Superphysics Superphysics
Chapter 1a

Three Divisions of Stock

by Adam Smith Icon
4 minutes  • 665 words
Table of contents

Fixed Capital, Circulating Capital, and Stock for Consumption

1 When a man’s stock can only maintain him for a few weeks, he seldom thinks of deriving any revenue from it.

  • He consumes it as sparingly as he can.
  • He tries to acquire new supplies before it is consumed.
    • In this case, his revenue is derived from his labour only.
    • This is the state of most of the labouring poor in all countries.

2 But when he has enough stock to maintain him for months or years, he tries to derive a revenue from it. He reserves some for his consumption until this revenue comes in.

His whole stock is made up of 2 parts:

  1. His capital
  • He expects this part to provide revenue
  1. His stock for immediate consumption
  • This consists of:
    • the stock that he means to consume,
    • the stock that becomes his revenue, or
    • the stock obtained in previous years which has not yet been consumed, such as clothes, furniture, etc.

The stock for immediate consumption can be one or a mix of these three.

3 Capital may yield a revenue or profit to its employer in 2 ways:

  1. 4 As Circulating Capital

This is employed in raising, manufacturing, or buying goods and selling them again with a profit. A Circulating Capital yields no revenue to its employer while it remains in his possession.

A merchant’s goods provide no revenue until he sells them for money.

  • The money yields him little until it is exchanged for goods.
  • His capital is continually going from him in one shape and returning to him in another.
  • Only such successive exchanges can yield him any profit.
  1. 5 As Fixed Capital

This yields a revenue without changing masters or circulating any further. Examples are=

  • land improvements
  • useful machines

6 Different occupations require very different proportions of fixed and circulating capitals.

7 A merchant’s capital is a circulating capital. He uses no machines or instruments of trade other than his shop or warehouse.

8 A manufacturer’s capital must be fixed in the tools of his trade.

This part may be very small in some while very great in others.

  • A tailor only requires needles as his tools.
  • A shoemaker needs more expensive tools.
  • A weaver needs more expensive tools than a shoemaker.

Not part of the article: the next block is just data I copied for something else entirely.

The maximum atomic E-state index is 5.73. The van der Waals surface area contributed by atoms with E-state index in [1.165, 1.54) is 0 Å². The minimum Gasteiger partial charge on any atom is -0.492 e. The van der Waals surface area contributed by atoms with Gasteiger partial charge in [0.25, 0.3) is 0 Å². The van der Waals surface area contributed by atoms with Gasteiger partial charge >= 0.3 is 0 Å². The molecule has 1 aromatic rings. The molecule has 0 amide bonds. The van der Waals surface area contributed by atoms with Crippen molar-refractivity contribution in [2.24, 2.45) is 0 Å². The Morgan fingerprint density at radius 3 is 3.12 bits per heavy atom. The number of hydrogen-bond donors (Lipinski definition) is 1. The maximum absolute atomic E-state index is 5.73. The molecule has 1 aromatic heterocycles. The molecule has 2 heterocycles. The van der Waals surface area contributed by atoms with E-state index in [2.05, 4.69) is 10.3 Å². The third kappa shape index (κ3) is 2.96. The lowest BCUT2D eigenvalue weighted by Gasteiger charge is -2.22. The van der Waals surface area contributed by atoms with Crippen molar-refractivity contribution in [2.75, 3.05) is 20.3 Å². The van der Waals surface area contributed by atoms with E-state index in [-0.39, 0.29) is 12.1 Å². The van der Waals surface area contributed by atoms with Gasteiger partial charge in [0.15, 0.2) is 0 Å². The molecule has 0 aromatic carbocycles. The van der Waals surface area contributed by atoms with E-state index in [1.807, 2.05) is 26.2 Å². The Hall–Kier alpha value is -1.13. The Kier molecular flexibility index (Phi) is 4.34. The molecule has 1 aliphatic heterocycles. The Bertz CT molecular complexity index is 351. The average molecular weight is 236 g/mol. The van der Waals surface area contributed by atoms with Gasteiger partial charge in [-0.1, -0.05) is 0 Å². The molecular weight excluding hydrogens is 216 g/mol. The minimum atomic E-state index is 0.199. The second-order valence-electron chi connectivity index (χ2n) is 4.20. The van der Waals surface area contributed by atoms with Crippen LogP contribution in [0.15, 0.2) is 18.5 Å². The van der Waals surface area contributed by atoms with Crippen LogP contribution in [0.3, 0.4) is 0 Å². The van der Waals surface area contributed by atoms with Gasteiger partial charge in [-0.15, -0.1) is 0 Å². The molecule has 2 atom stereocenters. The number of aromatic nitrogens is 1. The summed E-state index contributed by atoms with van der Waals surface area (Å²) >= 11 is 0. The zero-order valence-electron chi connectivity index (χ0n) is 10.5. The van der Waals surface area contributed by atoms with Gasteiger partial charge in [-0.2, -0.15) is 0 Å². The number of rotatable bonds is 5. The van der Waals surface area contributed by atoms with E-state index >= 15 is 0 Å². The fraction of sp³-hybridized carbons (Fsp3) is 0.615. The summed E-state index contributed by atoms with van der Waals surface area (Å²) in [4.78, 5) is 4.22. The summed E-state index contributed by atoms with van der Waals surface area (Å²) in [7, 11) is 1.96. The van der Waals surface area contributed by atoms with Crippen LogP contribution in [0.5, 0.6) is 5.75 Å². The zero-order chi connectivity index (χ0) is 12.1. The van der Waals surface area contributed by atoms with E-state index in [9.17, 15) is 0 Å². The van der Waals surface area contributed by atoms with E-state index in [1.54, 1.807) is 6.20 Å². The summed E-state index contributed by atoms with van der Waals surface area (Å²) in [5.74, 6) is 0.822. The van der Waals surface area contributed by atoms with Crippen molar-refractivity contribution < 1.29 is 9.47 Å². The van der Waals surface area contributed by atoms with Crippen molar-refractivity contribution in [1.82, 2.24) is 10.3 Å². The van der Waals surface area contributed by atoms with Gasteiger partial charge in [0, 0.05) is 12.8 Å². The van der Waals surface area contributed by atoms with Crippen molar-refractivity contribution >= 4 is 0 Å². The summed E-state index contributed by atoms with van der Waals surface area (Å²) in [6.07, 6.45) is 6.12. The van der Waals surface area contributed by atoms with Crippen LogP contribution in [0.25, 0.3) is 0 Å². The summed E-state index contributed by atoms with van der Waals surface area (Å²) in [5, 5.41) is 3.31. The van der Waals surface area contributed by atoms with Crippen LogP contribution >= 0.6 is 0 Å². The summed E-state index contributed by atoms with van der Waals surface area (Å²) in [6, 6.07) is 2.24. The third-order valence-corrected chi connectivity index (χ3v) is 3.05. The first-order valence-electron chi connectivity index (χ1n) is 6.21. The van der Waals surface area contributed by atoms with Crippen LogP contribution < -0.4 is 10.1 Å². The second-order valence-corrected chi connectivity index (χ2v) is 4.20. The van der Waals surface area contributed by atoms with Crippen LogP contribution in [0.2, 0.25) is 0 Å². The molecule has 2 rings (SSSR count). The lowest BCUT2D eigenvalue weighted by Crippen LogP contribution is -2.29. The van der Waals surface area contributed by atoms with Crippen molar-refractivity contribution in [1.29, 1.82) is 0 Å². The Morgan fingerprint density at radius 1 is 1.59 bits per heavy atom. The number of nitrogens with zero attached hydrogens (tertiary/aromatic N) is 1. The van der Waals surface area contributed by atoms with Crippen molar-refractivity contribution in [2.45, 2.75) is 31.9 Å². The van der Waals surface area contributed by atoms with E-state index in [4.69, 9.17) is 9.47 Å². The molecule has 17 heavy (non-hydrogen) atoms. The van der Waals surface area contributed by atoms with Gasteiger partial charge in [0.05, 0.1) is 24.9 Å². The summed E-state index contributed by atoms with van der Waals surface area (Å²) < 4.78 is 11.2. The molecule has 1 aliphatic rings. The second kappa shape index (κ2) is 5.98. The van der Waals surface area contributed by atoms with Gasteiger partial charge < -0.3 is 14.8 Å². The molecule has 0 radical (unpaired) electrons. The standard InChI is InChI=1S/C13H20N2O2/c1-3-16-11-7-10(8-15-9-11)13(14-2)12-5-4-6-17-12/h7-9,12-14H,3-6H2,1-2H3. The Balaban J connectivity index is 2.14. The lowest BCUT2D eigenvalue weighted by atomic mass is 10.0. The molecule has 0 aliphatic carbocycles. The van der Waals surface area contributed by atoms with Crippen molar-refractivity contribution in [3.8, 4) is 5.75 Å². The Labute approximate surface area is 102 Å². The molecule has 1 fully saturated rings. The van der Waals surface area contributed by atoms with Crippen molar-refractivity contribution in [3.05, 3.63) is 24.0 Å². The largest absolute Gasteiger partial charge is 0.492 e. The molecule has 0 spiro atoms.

However, most of the capital of all such craftsmen are circulated in:

  • the wages of their workers, or
  • the price of their materials

They are repaid with a profit by the price of the work.

9 In other works, more fixed capital is required. For example=

  • in a big ironworks, the furnace, forge, and slit-mill are very expensive instruments
  • in coal-works and mines, the machinery for drawing out the water is even more expensive

10 A farmer’s agricultural tools are a fixed capital. He earns from his tools by keeping them.

The wages and maintenance of his labouring servants are a circulating capital.

  • He parts with the wages that he gives to them and earns from their labour.

The price of his labouring cattle is a fixed capital.

  • The farmer earns by keeping them.

The maintenance of his cattle is a circulating capital.

  • He profits by parting with their maintenance.

Cattle, which are sold and not used for labour, are a circulating capital.

  • The farmer profits by parting with them.

A flock of sheep or a herd of cattle used for wool and milk is a fixed capital.

  • Profits are made by keeping them.

Their food is a circulating capital.

  • Profit is made by parting with it to feed them, to then produce wool and milk for sale.

The whole value of the seed is a fixed capital.

  • It goes backwards and forwards between the ground and the granary.
  • But it never changes masters and does not circulate.
  • The farmer profits by its increase, not by its sale.

11 The general stock of any society is the same with that of all its inhabitants. It naturally divides itself into the same three portions, each with a distinct function.

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